After the fan fare of Shark Tank, there is work to be done behind the scenes. Henry Miller, the spiced-honey entrepreneur who landed a deal with Mark Cuban and Robert Herjavec when he was only 16 years old, discovered that. When you attempt to be prepared, things don’t always go as planned, and in business even the most conscientious can end up with a disaster.
For Miller, the disaster was not in failing to prepare for the surge of orders he knew his business would receive once Shark Tank aired. He was on top of the situation, with his parents arranging for a fulfillment center to ship out product to customers. As he told Forbes contributor Ky Trang Ho this week, however, the center failed to properly pack the glass bottles, causing them to arrive broken at customers’ doorsteps.
Miller’s hefty deal — $300,000 for a whopping 75 percent of the business — did not close after the Shark Tank pitch was taped. Herjavec was the first to step back, and Cuban had different ideas about the family-owned business than Miller. As viewers who saw the Shark Tank episode will recall, Miller was touched when he learned as a youngster about the plight of bees, and asked his parents for a hive. His family eventually devoted a tremendous amount of capital in his endeavor, and Miller intended to use the Shark Tank investment to pay them back.
According to Miller, he eventually declined to enter a formal partnership with Cuban after listening to some professional advisors.
“Mark Cuban said he would honor the entire deal, and we moved forward for months itemizing everything, etc. He wanted to relocate the company to Dallas and completely take over.
“His lawyers drew up contracts, and the process went on for months. I had my lawyer and accountant review the contracts, and they both said Mr. Cuban was indirectly telling me not to take the deal. So, I took my attorney’s advice and declined the deal.”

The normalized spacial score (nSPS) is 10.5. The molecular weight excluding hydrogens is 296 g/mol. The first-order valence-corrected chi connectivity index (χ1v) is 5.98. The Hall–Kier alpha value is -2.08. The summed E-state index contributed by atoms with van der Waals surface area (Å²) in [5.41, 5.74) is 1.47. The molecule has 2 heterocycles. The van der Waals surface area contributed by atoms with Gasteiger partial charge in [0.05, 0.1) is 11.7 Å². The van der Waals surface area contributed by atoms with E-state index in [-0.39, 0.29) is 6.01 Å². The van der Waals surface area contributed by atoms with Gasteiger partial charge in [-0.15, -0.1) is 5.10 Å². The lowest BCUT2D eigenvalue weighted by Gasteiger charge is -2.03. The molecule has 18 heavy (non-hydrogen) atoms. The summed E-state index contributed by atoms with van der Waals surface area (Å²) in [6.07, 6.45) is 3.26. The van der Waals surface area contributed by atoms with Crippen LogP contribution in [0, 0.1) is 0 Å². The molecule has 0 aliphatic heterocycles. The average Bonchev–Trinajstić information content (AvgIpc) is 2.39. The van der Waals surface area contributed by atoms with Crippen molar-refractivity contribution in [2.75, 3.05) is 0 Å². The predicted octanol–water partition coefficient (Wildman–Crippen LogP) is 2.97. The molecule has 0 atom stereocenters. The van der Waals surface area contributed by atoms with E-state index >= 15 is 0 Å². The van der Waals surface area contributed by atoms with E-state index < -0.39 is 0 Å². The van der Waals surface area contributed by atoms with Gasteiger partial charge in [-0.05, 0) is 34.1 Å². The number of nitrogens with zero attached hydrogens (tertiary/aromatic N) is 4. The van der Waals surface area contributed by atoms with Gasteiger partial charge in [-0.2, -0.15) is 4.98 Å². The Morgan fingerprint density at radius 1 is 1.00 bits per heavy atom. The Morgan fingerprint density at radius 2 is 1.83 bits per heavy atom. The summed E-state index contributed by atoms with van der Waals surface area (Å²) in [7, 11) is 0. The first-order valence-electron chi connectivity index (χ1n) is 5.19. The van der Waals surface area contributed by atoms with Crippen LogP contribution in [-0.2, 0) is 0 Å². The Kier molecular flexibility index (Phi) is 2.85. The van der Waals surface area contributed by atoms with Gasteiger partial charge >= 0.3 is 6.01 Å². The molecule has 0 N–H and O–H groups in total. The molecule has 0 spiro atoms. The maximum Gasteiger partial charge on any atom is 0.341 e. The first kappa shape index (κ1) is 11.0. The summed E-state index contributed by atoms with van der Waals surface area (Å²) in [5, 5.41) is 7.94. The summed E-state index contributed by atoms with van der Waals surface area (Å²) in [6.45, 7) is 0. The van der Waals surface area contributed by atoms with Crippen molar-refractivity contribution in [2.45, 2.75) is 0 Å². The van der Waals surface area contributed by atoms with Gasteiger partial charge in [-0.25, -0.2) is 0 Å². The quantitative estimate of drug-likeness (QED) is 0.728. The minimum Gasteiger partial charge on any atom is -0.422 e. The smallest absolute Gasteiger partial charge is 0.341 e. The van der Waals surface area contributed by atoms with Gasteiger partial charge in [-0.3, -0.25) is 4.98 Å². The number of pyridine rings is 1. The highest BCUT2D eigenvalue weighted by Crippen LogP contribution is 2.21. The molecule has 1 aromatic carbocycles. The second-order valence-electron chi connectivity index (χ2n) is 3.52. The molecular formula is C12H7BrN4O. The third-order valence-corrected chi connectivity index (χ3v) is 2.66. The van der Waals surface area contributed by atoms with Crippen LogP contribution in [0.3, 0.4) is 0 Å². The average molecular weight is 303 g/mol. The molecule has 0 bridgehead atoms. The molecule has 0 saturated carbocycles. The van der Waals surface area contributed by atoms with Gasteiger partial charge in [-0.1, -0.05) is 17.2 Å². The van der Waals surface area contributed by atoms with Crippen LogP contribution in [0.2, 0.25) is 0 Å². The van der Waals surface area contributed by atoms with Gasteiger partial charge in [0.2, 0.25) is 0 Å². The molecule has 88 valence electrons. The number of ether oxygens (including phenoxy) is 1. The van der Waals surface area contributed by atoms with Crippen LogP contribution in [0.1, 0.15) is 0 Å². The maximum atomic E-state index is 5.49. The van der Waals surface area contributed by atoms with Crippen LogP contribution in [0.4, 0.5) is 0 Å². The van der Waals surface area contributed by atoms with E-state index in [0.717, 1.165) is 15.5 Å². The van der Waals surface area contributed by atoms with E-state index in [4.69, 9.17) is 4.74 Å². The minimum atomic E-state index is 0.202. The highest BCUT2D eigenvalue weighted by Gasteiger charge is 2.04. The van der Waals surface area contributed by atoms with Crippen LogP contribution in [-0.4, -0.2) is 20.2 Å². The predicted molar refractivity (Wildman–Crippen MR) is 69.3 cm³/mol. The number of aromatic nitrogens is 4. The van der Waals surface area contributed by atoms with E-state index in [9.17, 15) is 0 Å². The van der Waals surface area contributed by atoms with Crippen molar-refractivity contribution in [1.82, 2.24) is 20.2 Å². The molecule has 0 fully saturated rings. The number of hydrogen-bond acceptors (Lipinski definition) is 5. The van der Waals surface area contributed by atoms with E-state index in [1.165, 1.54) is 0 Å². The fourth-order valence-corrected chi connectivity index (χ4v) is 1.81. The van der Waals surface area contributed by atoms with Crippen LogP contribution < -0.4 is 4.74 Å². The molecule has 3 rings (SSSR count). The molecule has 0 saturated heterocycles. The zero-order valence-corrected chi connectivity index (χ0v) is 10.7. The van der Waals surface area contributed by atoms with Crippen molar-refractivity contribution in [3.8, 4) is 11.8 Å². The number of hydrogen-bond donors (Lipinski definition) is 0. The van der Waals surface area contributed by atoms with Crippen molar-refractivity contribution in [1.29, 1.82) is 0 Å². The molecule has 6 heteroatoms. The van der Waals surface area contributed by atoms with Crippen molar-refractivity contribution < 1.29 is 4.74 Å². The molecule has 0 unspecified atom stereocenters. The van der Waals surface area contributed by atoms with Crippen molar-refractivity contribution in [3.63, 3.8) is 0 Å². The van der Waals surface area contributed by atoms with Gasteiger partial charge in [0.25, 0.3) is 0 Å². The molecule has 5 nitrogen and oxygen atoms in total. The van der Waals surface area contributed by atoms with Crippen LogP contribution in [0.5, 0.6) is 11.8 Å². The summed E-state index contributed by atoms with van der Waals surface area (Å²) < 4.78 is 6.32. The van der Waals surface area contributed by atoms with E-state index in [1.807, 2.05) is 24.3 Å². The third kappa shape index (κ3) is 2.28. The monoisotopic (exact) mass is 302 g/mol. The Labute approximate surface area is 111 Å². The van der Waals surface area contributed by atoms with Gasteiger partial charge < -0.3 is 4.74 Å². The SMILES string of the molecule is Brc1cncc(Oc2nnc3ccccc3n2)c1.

Despite the lack of a deal, Miller says Cuban has remained a mentor to him and a supporter of Henry’s Humdingers.
“Mark has remained a mentor to me. He had one of his advisors check in with me the night my ‘Shark Tank’ episode aired, and he offered to lend me money to fund a large QVC purchase order. Luckily, I haven’t yet had to take him up on it. Mark also very kindly agreed to be one of my college references. He said he would answer business questions when I need advice. We email occasionally.”
Mark Cuban is not the only shark who has acted as a mentor to young entrepreneurs after Shark Tank, even after not getting a deal. Daymond John took on an active role as mentor to Moziah Bridges, the creator of Mo’s Bows who appeared on the show in Season 5. As Business Insider recalls, Moziah was then only 12 years old, making bow ties by hand under the watchful eyes of his mother Tramica and grandmother, a retired seamstress who began passing on her craft when Moziah was only 9 years old.
Bridges declined a royalty deal from Kevin O’Leary on Shark Tank and John offered to step in and provide business advice. Although the teenager never received any Shark Tank money, he got ongoing branding direction from John, a highly successful clothing mogul. When Business Insider reported on Mo’s Bows in 2015, he had seven employees, including the matriarchs in his family. John credited Bridges for his vision, especially at such a young age.
Season 8 of Shark Tank has just started, and there may be more young entrepreneurs and mentor relationships yet to come.
Shark Tank airs Friday nights on ABC.
[Featured Image by Justin Sullivan/Getty Images]